According to the hierarchy concept, soil aggregate-related OC regulates SOM dynamics, which is the primary agent for soil aggregation (Six & Paustian, 2014). Likewise, determining SOC sequestration in different sized aggregates helps evaluate soil quality or degradation of soils. In general, the accumulation of SOC is mainly attributed to the physical protection of OM (and thus OC and N) from environmental and microbial attack or mineralization (Six & Paustian, 2014). Previous studies have shown that SOC sequestration in the forest ecosystem strongly correlates with soil aggregate stability, as reflected by the MWD in this study (He et al., 2021). Similarly, our findings showed that SOC was significantly higher in macroaggregates than in microaggregates in Chinese forest types because of the OM binding microaggregates into macroaggregates (Li et al., 2020). This result suggests a slower turnover rate and lower decomposability of SOM in macroaggregates (Ngaba, Bol & Hu, 2021). It highlights the high rate of root decomposition within macroaggregates, increasing C sequestration. According to Liu et al. (2018), macroaggregates contain more C and young labile C than microaggregates because the new input OC is first associated with microaggregates and then incorporated into macroaggregates. However, our findings contradict those found by He et al. (2021). This difference could be attributed to the surface area size and the binding agents because soil microorganisms could not break down and utilize the OM associated with the micro-aggregates. For example, Six et al. (2004) argued that the increased specific surface area of soil micro-aggregates might improve OM adsorption from root exudates and litter residues.

Soil depth, season changes, time, and elevation were among the most important controlling factors of SOC sequestration in the Chinese forest (Figs. 5 and 6). Generally, SOC sequestration decreased with soil depth in all aggregate fractions. Our study fully agrees with this trend. We found that the pattern of SOC decreased gradually with the increase of soil depth layers, indicating that climate effects are predominantly in the topsoil (close to the surface, 0–20 cm). This decrease could be attributed to the reduction of environmental impacts in deep soil layers through increasing soil buffering ability (Yang et al., 2010); the variation of plant litter C input (both the surface litter and below the fine ground root) (Tang et al., 2011) or the slower-cycling SOC in deep soil layers (Jobbágy & Jackson, 2000). Climate gradients and altitude influenced SOC distribution by affecting litter generation and breakdown processes (Ngaba et al., 2022; Zhao et al., 2020). However, tree species and forest age are two key variables affecting carbon sequestration in forest ecosystems through their impact on the balance between C input and output.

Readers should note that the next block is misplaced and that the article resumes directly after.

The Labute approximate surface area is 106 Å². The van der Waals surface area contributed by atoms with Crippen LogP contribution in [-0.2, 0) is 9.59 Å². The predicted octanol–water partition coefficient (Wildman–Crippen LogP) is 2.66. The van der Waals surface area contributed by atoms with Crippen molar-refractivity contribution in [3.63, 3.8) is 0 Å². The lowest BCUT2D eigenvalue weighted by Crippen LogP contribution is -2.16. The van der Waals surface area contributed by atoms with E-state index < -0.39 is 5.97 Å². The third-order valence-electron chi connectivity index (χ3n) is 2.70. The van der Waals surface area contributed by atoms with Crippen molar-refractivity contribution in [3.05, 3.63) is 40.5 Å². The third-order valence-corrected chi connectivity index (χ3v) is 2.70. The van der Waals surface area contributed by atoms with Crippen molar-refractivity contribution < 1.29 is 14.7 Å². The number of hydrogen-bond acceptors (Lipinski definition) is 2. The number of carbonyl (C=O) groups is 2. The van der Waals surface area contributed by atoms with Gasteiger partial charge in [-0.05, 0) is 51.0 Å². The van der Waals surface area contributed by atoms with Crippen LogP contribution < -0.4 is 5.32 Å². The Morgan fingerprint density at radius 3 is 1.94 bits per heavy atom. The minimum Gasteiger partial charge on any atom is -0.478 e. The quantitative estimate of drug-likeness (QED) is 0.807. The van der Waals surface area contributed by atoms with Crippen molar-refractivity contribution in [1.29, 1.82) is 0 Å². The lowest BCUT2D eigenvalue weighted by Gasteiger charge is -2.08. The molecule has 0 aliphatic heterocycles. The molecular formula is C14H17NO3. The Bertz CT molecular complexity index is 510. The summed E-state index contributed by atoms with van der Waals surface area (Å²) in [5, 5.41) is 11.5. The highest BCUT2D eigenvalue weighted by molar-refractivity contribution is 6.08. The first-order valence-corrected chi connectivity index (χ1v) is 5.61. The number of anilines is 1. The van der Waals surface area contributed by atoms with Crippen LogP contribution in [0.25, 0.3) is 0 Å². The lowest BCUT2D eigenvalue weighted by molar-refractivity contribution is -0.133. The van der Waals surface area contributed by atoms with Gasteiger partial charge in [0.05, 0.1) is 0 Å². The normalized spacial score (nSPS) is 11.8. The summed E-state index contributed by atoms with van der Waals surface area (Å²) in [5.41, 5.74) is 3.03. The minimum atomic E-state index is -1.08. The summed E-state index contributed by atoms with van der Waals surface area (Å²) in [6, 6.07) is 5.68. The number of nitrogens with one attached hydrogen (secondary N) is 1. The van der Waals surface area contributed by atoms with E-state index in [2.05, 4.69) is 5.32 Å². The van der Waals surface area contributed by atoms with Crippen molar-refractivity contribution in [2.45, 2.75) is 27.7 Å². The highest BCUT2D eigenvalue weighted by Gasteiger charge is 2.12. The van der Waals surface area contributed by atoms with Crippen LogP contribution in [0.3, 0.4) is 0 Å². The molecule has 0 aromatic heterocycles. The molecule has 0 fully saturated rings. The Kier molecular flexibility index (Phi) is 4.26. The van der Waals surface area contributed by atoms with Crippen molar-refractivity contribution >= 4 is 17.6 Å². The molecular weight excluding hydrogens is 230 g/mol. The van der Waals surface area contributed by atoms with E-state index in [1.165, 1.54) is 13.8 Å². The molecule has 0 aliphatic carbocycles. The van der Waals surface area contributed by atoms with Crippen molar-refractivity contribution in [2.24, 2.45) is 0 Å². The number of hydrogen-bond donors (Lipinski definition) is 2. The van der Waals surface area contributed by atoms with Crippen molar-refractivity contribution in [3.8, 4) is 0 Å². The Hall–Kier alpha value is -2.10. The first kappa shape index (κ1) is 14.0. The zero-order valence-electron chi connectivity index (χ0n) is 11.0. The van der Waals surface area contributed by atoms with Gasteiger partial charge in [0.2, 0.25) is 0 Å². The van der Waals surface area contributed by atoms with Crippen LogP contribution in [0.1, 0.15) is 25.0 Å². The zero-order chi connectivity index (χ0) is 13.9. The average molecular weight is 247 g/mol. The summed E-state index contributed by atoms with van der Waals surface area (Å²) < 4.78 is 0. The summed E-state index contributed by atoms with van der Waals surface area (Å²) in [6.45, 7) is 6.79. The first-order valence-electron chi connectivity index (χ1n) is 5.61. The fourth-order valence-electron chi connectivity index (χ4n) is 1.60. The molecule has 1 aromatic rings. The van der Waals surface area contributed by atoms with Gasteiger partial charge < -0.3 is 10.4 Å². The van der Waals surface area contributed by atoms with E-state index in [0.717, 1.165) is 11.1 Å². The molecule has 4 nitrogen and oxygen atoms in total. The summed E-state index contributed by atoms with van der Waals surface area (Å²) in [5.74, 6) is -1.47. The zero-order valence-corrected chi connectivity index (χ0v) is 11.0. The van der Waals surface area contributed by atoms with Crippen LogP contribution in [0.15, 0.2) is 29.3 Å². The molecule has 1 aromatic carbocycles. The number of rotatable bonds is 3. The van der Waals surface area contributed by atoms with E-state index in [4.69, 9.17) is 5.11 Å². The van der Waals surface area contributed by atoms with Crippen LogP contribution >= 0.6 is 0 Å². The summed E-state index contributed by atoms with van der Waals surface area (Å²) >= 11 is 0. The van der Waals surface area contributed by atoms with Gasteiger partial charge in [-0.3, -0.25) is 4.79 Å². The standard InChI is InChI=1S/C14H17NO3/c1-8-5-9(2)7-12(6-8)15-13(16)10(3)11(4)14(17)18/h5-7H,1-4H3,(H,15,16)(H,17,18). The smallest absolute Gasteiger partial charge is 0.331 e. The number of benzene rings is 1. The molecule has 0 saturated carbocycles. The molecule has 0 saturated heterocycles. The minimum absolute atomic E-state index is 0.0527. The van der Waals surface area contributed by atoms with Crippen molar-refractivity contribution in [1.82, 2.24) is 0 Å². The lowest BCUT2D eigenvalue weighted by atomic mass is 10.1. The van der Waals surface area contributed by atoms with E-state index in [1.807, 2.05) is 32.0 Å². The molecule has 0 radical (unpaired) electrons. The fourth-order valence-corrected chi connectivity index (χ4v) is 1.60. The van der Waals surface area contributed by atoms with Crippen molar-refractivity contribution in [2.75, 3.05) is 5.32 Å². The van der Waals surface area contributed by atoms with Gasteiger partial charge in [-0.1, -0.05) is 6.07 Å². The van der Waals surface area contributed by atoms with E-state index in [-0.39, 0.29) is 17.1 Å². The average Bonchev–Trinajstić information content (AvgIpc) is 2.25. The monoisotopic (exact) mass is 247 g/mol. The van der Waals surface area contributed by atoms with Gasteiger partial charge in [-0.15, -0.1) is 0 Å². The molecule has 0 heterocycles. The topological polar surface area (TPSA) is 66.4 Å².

In agreement with Yu et al. (2014), our study found a negative association between SOC and bulk density (BD), pH, and sand content (Fig. 4). This outcome can be explained by numerous causes, including increased soil porosity, (ii) root growth, and (iv) soil aggregate stability (Liu, Shao & Wang, 2011; Ngaba, Bol & Hu, 2021; Yu et al., 2014; Liu, Shao & Wang, 2011; Ngaba, Bol & Hu, 2021; Yu et al., 2014). On the other hand, their combined influence has a direct effect on SOC. According to Xiao (2015), soil aeration pattern is determined by the interactive influence of clay content and texture, total soil porosity, or soil bulk density, which affects soil microbial respiration. Increases in soil BD, for example, have been shown to be deleterious to tree growth due to the way they alter other soil properties. As a result, soil C accumulation is often negatively related to BD, possibly due to greater rooting (root growth) in improved systems. This trend has highlighted the importance of soil BD for tree growth and, by extension, C sequestration as illustrated by Binkley & Fisher (2019) in a savanna region of central Brazil. Because of its effect on soil water and oxygen availability, the bulk density of the soil influences SOC decomposition via mineralization (Baldock & Skjemstad, 1999).